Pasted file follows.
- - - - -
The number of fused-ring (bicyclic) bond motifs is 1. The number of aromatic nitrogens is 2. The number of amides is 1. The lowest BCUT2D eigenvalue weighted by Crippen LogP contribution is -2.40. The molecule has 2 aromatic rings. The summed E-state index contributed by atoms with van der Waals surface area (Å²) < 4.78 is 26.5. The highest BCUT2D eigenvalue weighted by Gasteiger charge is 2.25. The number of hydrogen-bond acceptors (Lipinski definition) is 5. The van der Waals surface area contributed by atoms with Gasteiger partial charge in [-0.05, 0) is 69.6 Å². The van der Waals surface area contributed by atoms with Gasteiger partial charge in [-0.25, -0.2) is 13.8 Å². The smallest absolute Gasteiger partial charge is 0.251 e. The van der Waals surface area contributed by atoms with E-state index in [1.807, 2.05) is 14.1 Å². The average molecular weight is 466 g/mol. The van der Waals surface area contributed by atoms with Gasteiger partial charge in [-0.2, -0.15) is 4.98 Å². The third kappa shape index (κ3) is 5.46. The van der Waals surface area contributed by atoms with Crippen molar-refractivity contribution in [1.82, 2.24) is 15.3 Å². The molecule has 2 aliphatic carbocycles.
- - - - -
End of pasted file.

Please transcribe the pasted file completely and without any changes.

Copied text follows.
The number of fused-ring (bicyclic) bond motifs is 1. The number of aromatic nitrogens is 2. The number of amides is 1. The lowest BCUT2D eigenvalue weighted by Crippen LogP contribution is -2.40. The molecule has 2 aromatic rings. The summed E-state index contributed by atoms with van der Waals surface area (Å²) < 4.78 is 26.5. The highest BCUT2D eigenvalue weighted by Gasteiger charge is 2.25. The number of hydrogen-bond acceptors (Lipinski definition) is 5. The van der Waals surface area contributed by atoms with Gasteiger partial charge in [-0.05, 0) is 69.6 Å². The van der Waals surface area contributed by atoms with Gasteiger partial charge in [-0.25, -0.2) is 13.8 Å². The smallest absolute Gasteiger partial charge is 0.251 e. The van der Waals surface area contributed by atoms with E-state index in [1.807, 2.05) is 14.1 Å². The average molecular weight is 466 g/mol. The van der Waals surface area contributed by atoms with Gasteiger partial charge in [-0.2, -0.15) is 4.98 Å². The third kappa shape index (κ3) is 5.46. The van der Waals surface area contributed by atoms with Crippen molar-refractivity contribution in [1.82, 2.24) is 15.3 Å². The molecule has 2 aliphatic carbocycles.